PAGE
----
Angelou: Absolutely, we’ve done youth a disfavor and a disfavor was done to us when we were told and then we went out to tell young people, “You don’t try to do everything. You’ll be a jack of all trades and a master of none.” That’s bologna. You should try to do everything that human beings do if it catches your fancy. I can paint. I’m never going to paint like John Biggers or Romare Bearden. I’m never going to sculpt like Elizabeth Cablet but I can sculpt. I have two hands and I can sculpt. I don’t play the piano but if I took my time I could play the piano. I do compose music and I do write lyrics. I had a song on the top ten. The song I wrote with Quincy Jones and one I’ve written with Roberta Flack and those I wrote with Valerie Simpson and Nick Ashford. So try everything, try, and pass it on. Take it as a blessing and pass it on.

Renée: I love that. There’s also this idea where we sometimes psyche ourselves out of the opportunity to reach an audience because we’re not sure if that’s the right venue for us to share our gifts. I’m reminded of a skit you did with Richard Pryor. He of course is well known as a comedian but the piece that you did with him was particularly emotional and poignant. If you will, speak a little bit about that experience and changing the scope of what was possible in that moment because of what you do and what you wanted to bring to that place.

Angelou: Well, Mr. Pryor called me and knew he was going to do a big show. I thanked him and told him I don’t do comedy and he said, “I don’t want comedy.” And I said thank the lord. He asked if I would come out to California and do the cameo for the part and I did. I got the task of talking about the “n” word and the use of it as I was talking to him as his wife, as the wife of Willy. Finally as I finished Mr. Pryor was weeping, sobbing in my arms. A few weeks later somebody told me that he had done the Barbara Walters show and said he’d never use the “n” word again. Now, I don’t know if that was true but I do know that he was sobbing in my arms. What I do know is you have to tell the truth, Ms. Rene, tell it as eloquently and beautifully and honestly as you can all the time. You may liberate somebody and if you can liberate one person he or she may go on to liberate ten thousand people.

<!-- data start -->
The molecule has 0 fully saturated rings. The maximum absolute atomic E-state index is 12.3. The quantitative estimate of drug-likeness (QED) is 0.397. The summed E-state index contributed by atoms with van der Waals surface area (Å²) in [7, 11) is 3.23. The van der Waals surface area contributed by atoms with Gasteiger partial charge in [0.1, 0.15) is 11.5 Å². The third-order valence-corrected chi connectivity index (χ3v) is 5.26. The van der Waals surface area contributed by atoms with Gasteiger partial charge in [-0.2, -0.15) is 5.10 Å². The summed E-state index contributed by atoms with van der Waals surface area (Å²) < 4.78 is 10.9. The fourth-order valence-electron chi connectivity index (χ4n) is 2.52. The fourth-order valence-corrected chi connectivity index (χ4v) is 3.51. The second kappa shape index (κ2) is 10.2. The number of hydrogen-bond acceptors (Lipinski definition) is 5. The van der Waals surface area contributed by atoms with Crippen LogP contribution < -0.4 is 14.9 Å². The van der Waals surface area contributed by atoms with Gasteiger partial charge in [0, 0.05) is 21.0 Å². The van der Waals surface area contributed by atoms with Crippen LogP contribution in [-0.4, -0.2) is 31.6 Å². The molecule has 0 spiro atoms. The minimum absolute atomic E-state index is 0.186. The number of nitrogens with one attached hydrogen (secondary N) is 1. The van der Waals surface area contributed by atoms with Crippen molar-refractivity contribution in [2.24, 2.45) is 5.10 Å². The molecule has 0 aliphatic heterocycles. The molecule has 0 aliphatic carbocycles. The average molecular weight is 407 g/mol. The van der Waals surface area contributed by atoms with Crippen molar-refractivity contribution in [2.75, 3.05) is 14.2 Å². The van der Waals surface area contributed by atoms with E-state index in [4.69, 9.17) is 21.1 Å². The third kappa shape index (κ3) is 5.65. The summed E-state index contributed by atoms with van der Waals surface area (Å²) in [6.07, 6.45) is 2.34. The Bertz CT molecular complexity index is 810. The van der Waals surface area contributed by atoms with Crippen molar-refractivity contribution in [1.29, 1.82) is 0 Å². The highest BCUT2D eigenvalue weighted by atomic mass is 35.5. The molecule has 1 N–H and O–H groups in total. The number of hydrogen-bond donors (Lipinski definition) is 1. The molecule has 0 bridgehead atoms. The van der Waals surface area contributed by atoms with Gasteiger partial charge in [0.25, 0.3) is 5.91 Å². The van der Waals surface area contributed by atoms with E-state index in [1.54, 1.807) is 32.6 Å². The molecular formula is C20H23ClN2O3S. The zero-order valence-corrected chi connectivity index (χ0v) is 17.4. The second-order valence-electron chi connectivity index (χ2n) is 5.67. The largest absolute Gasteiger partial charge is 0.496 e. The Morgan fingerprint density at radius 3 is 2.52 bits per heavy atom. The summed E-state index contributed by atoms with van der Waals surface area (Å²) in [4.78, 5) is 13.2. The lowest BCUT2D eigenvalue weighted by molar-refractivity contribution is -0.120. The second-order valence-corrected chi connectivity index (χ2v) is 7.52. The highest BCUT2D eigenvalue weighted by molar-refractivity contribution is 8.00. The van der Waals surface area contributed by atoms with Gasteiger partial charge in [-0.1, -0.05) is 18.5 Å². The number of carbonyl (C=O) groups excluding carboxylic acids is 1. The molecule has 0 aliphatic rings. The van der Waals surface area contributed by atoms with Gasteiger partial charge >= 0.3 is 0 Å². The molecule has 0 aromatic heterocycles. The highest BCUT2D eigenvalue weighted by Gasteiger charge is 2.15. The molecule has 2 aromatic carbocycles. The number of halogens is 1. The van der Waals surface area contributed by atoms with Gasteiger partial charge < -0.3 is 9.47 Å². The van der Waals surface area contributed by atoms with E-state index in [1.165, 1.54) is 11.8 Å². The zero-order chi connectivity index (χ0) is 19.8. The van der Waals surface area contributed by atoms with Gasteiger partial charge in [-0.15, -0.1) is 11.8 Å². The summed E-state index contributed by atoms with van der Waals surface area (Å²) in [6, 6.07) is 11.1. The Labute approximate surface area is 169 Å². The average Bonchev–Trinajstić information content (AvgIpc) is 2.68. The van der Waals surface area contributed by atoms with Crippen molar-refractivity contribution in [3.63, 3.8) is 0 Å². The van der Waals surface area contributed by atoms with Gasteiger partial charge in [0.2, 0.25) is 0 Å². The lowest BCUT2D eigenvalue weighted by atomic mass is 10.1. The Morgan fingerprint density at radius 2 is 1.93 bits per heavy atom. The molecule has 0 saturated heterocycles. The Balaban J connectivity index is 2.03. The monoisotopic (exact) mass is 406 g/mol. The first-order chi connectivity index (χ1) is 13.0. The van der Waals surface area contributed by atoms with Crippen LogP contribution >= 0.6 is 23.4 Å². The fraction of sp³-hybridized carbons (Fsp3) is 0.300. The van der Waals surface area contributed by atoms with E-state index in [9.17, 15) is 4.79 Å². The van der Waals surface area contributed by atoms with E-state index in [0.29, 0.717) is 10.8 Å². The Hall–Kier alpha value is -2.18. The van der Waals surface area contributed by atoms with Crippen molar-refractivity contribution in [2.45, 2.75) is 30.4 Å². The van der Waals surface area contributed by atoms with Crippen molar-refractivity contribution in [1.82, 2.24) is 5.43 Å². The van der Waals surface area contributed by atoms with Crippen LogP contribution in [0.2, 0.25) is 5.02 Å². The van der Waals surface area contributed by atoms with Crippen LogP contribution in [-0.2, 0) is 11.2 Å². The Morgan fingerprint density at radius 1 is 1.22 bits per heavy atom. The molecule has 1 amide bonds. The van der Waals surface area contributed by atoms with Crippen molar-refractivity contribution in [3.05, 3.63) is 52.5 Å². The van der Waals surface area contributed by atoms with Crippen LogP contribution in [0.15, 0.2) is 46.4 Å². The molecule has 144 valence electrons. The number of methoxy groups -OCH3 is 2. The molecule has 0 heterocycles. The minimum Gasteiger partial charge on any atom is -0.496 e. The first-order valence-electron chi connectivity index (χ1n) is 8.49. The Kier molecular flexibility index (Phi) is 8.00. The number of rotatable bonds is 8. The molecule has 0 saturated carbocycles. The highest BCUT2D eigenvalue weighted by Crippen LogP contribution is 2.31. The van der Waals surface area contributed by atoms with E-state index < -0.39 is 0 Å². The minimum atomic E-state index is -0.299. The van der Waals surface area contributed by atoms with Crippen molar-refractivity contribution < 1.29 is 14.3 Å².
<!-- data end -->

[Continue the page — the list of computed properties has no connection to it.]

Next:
Renée: In your relationship with Common, as an example of how we bridge the space between our elders and our younger people. As much as you have embraced him and have worked with him you also told him when you took issue with some of the subject matter that he uses. What advice can you give to people who are afraid to speak up, even when you love someone, about something that they do that you feel is taking them down a path you don’t feel is productive?

Angelou: You do them a service. Many people don’t know how to make friends because they can’t be honest. Other people say that they’re brutally frank. I think that’s stupid. You don’t have to be brutal about anything. You can find a way to tell the truth and save somebody. Help him or her to save themselves. You have to do the best you can. You must. You know I did a piece with Tupac Shakur and of course Chris Rock has come here and done it. The comedians the politicians and all of them, I want to tell the truth and I’m happy to say that many people want to hear my truth.